There is something absurd in the comparison you draw about the number of those killed. When you ask how it can be that they killed three of our children and we cause the killing of a hundred and fifty, the inference one can draw is that if they were to kill a hundred of our children (for example, by the Qassam rockets that struck schools and kindergartens in Israel that happened to be empty), we would be justified in also killing a hundred of their children.
In other words, it is not the killing itself that troubles you but the number. On the face of it, one could answer you cynically by saying that when there will be two hundred million Jews in the Middle East it will be permissible to think in moral terms about comparing the number of victims on each side. But that is, of course, a debased argument. After all, you, Gideon, who live among the people, know very well that we are not bent on killing Palestinian children to avenge the killing of our children. All we are trying to do is get their leaders to stop this senseless and wicked aggression, and it is only because of the tragic and deliberate mingling between Hamas fighters and the civilian population that children, too, are unfortunately being killed. The fact is that since the disengagement, Hamas has fired only at civilians. Even in this war, to my astonishment, I see that they are not aiming at the army concentrations along the border but time and again at civilian communities.
Gideon Levy responded in today's Haaretz, a response which I stopped reading after this line:
a fundamentalist movement using improper means to fight for a just cause, namely the end of the occupation
You wonder how extreme you have to be to describe Hamas in such kind words. Whatever motivates Levy's ultra left wing sickness, perhaps he should take some time to read Hamas's charter before defining their cause as just:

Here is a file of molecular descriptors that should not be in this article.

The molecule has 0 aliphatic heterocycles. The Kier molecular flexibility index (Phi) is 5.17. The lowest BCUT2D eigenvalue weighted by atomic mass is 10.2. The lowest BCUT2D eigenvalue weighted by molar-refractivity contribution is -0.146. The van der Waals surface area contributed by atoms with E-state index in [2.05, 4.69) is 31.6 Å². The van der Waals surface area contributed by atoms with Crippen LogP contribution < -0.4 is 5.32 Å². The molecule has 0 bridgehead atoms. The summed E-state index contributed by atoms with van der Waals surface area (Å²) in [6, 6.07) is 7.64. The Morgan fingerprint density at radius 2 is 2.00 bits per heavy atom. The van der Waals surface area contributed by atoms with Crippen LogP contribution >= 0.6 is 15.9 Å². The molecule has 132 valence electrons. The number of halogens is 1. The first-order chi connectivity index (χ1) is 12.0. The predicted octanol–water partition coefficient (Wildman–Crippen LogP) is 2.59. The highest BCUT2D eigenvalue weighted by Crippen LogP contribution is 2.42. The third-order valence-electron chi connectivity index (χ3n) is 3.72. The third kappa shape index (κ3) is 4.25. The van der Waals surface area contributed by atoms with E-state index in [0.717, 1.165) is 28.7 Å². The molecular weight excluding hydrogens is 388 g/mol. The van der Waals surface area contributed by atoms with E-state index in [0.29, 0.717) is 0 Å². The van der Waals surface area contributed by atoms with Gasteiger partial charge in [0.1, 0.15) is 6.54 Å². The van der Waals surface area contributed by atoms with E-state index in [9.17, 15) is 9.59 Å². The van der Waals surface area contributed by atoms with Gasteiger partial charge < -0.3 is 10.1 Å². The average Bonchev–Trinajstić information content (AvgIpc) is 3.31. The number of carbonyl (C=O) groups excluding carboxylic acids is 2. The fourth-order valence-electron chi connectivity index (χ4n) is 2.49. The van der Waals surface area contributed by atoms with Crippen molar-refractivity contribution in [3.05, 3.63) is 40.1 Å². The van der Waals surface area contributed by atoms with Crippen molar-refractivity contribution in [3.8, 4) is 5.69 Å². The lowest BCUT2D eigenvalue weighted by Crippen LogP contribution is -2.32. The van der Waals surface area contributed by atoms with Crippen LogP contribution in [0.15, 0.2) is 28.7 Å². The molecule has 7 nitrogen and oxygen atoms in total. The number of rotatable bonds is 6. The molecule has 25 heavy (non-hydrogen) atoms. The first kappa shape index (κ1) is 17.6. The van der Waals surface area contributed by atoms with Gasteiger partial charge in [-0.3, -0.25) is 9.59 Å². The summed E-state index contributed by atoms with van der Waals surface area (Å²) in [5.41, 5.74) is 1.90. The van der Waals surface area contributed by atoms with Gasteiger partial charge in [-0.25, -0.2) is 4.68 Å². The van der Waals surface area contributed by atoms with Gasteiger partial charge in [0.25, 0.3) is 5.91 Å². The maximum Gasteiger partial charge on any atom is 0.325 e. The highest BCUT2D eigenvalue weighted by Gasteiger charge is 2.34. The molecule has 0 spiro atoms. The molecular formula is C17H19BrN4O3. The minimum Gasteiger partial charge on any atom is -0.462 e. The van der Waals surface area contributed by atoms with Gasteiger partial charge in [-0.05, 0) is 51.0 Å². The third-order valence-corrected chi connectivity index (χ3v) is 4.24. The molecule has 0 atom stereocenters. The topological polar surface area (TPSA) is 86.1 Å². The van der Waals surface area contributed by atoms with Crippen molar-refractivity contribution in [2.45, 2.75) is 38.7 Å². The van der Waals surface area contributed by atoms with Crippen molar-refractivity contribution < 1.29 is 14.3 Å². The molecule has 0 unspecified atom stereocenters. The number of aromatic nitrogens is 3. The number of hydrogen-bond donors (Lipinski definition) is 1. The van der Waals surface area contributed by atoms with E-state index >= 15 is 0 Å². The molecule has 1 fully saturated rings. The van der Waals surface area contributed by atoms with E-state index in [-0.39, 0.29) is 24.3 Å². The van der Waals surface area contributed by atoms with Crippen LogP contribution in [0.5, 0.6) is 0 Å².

Israel will exist and will continue to exist until Islam will obliterate it, just as it obliterated others before it
... Unless of course that's what he wants too ... You have to wonder sometimes.
The Piha family spent the weekend in Kochav Yair with Elaad, a good friend of mine from the army. As we ate lunch on Saturday, the phone rang. For a religious family, this is a very rare occurrence. The mom got a fright that it was related to Elaad's youngest brother, who has spent the last two weeks with an elite unit in Gaza. She asked someone to run to the gate to see if three officers were there to notify her of his death. Elaad's sister got very angry, "They wouldn't have called first, they would have come to our house. It's just a wrong number, it happens." Realizing what scared her so much, I responded, "You shouldn't think like that. You're just tempting the evil eye." She looked at me after a glance at Nissim, and said, "You'll be the same way in 18 years."
In my heart, like most Israeli parents, I hope my son won't need to serve in the army; that when he's 18, he'll see a different world, a region at peace. Alas, when Elaad's mom said that sentence, I smiled uncomfortably realizing that my heart's hope had little chance of being more than just that, a hope.
Birthday wishes go out to one of Israel's greatest singers and actors, Yehoram Gaon, who turned 69 in late December. Here is one of my favorite Gaon songs (bar the ones he performed in Ladino, which he's fluent in):
I'm not sure how long this cease fire will last but I am disappointed that it will most likely not include Gilad Shalit, who as of today has spent the last 938 days in captivity.